2,200 men participated in the survey study. They each provided a semen sample and reported on their daily health and exercise status. After controlling for nutritional levels, weight, blood pressure, underwear style and other factors, the researchers concluded that men who cycled for more than five hours per week had lower sperm counts and sperm motility than other men.
The data showed that 23% of men who lacked exercise had low sperm counts; this number rose to 31% among men who cycled more than five hours a week . In addition, 40% of “cycling men” have insufficient sperm motility, which is also higher than that of inactive men.
Injury to the scrotum or warming of the scrotum may explain the link between cycling and lower sperm health, said Laura Wise, an associate professor at Boston University who led the study.
The study also showed that men who exercised regularly and who exercised at a high intensity were less likely to have problems with sperm count and motility than men who exercised less.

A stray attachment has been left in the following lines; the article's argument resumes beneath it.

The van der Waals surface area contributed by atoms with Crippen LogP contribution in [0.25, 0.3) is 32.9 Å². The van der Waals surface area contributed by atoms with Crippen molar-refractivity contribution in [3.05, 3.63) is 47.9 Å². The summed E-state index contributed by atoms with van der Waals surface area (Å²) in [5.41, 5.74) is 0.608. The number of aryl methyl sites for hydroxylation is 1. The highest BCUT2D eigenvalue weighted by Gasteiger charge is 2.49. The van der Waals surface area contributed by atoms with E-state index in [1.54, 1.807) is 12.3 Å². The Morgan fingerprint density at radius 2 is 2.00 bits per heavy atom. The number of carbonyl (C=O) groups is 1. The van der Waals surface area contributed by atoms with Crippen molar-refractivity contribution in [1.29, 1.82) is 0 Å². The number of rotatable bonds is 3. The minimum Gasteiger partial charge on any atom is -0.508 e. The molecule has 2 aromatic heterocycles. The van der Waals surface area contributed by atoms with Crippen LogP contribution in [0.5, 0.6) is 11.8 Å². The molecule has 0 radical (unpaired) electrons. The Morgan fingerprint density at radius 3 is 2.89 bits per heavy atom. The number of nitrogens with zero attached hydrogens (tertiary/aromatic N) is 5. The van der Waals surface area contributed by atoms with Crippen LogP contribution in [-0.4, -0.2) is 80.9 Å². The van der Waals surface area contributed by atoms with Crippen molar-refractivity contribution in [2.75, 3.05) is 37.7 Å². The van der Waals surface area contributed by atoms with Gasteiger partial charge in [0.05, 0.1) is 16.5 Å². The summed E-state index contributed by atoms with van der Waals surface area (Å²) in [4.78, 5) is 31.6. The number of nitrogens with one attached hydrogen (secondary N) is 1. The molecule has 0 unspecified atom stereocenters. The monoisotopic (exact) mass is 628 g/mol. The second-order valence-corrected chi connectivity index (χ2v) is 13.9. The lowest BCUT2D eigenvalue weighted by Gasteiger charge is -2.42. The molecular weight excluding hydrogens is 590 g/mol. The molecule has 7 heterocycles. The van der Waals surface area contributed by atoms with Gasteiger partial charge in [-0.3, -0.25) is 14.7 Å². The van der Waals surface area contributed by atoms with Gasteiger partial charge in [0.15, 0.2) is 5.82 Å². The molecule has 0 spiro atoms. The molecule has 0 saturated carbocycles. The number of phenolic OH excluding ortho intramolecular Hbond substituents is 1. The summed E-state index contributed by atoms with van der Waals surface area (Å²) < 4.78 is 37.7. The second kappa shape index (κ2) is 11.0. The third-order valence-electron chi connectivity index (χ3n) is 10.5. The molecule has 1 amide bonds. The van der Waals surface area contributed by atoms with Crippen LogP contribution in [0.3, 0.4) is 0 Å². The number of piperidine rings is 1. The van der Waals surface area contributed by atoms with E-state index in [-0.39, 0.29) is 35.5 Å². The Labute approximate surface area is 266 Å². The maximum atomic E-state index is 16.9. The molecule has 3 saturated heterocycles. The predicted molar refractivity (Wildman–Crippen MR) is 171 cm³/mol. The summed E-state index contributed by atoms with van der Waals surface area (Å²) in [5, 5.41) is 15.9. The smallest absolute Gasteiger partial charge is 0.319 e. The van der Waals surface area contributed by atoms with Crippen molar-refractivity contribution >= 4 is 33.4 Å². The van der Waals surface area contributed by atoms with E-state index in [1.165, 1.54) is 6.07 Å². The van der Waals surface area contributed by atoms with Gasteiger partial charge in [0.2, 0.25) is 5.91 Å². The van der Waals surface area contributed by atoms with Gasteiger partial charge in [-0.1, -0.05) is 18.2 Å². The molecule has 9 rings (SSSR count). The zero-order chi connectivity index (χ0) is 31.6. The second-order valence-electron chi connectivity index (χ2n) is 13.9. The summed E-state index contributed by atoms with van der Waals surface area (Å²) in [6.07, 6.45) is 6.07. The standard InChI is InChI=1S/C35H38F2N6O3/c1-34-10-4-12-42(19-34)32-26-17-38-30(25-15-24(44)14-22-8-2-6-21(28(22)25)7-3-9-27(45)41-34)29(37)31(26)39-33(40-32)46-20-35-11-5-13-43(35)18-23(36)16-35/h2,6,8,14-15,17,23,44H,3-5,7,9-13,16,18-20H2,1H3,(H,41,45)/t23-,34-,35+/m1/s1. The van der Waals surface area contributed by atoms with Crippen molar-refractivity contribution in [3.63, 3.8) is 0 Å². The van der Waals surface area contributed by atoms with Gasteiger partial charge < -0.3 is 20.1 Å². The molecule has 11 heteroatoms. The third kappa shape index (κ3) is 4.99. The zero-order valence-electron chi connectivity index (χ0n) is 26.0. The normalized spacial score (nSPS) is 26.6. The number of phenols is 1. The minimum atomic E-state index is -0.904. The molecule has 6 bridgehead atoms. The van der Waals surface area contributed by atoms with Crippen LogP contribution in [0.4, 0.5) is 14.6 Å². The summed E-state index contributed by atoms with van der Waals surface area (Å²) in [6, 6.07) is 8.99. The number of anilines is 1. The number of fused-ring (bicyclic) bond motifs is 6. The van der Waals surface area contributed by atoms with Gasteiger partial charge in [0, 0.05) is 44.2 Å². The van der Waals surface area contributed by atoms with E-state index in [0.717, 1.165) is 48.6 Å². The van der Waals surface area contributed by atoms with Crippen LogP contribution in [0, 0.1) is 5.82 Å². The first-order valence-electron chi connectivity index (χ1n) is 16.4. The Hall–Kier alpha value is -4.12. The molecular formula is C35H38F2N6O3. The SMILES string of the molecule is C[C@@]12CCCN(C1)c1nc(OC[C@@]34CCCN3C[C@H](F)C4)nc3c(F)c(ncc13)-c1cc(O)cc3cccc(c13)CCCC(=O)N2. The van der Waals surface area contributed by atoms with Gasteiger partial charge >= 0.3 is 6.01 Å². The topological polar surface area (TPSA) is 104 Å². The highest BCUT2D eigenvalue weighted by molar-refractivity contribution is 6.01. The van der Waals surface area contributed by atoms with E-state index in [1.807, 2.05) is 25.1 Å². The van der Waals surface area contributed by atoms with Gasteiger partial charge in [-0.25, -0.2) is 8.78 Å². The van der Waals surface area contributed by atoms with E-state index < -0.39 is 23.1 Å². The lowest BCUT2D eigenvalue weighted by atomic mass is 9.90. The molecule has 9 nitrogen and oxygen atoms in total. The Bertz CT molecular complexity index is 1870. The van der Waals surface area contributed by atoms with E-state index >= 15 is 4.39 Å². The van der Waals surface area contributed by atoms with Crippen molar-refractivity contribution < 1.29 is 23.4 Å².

Wise, explaining the purpose of the study to Reuters, said that previous studies in competitive athletes have shown that cycling has an effect on the urinary system and semen quality, “but in men who exercise regularly, we’re not sure we can find that association.”
However, Wise acknowledged that the survey results may not be generalizable because the men surveyed were all from male clinics, and the final results still need to be verified by more research.